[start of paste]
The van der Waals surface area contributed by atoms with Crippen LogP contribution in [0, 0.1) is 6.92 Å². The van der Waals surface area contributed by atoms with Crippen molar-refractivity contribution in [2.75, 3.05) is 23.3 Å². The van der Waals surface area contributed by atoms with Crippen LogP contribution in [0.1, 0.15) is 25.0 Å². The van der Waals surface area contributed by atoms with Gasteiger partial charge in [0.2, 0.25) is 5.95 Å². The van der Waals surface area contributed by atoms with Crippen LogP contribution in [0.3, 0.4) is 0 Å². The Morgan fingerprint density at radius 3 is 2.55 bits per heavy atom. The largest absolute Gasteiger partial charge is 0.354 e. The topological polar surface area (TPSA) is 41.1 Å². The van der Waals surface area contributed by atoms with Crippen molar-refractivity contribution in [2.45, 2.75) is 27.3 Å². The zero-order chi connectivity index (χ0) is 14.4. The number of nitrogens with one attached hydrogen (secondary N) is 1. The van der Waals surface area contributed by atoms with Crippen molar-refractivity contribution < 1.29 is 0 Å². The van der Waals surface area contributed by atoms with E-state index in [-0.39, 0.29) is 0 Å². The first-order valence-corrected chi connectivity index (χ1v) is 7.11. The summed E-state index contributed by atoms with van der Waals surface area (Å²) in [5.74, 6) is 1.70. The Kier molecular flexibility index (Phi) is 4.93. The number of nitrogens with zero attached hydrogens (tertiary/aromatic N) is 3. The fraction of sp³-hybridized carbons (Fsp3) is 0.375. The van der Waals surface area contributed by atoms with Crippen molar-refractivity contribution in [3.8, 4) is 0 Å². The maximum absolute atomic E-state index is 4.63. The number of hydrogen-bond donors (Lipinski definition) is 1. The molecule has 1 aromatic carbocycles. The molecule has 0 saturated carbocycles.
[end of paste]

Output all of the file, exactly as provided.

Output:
The van der Waals surface area contributed by atoms with Crippen LogP contribution in [0, 0.1) is 6.92 Å². The van der Waals surface area contributed by atoms with Crippen molar-refractivity contribution in [2.75, 3.05) is 23.3 Å². The van der Waals surface area contributed by atoms with Crippen LogP contribution in [0.1, 0.15) is 25.0 Å². The van der Waals surface area contributed by atoms with Gasteiger partial charge in [0.2, 0.25) is 5.95 Å². The van der Waals surface area contributed by atoms with Crippen LogP contribution in [0.3, 0.4) is 0 Å². The Morgan fingerprint density at radius 3 is 2.55 bits per heavy atom. The largest absolute Gasteiger partial charge is 0.354 e. The topological polar surface area (TPSA) is 41.1 Å². The van der Waals surface area contributed by atoms with Crippen molar-refractivity contribution in [2.45, 2.75) is 27.3 Å². The zero-order chi connectivity index (χ0) is 14.4. The number of nitrogens with one attached hydrogen (secondary N) is 1. The van der Waals surface area contributed by atoms with Crippen molar-refractivity contribution < 1.29 is 0 Å². The van der Waals surface area contributed by atoms with E-state index in [-0.39, 0.29) is 0 Å². The first-order valence-corrected chi connectivity index (χ1v) is 7.11. The summed E-state index contributed by atoms with van der Waals surface area (Å²) in [5.74, 6) is 1.70. The Kier molecular flexibility index (Phi) is 4.93. The number of nitrogens with zero attached hydrogens (tertiary/aromatic N) is 3. The fraction of sp³-hybridized carbons (Fsp3) is 0.375. The van der Waals surface area contributed by atoms with Crippen molar-refractivity contribution in [3.8, 4) is 0 Å². The maximum absolute atomic E-state index is 4.63. The number of hydrogen-bond donors (Lipinski definition) is 1. The molecule has 1 aromatic carbocycles. The molecule has 0 saturated carbocycles.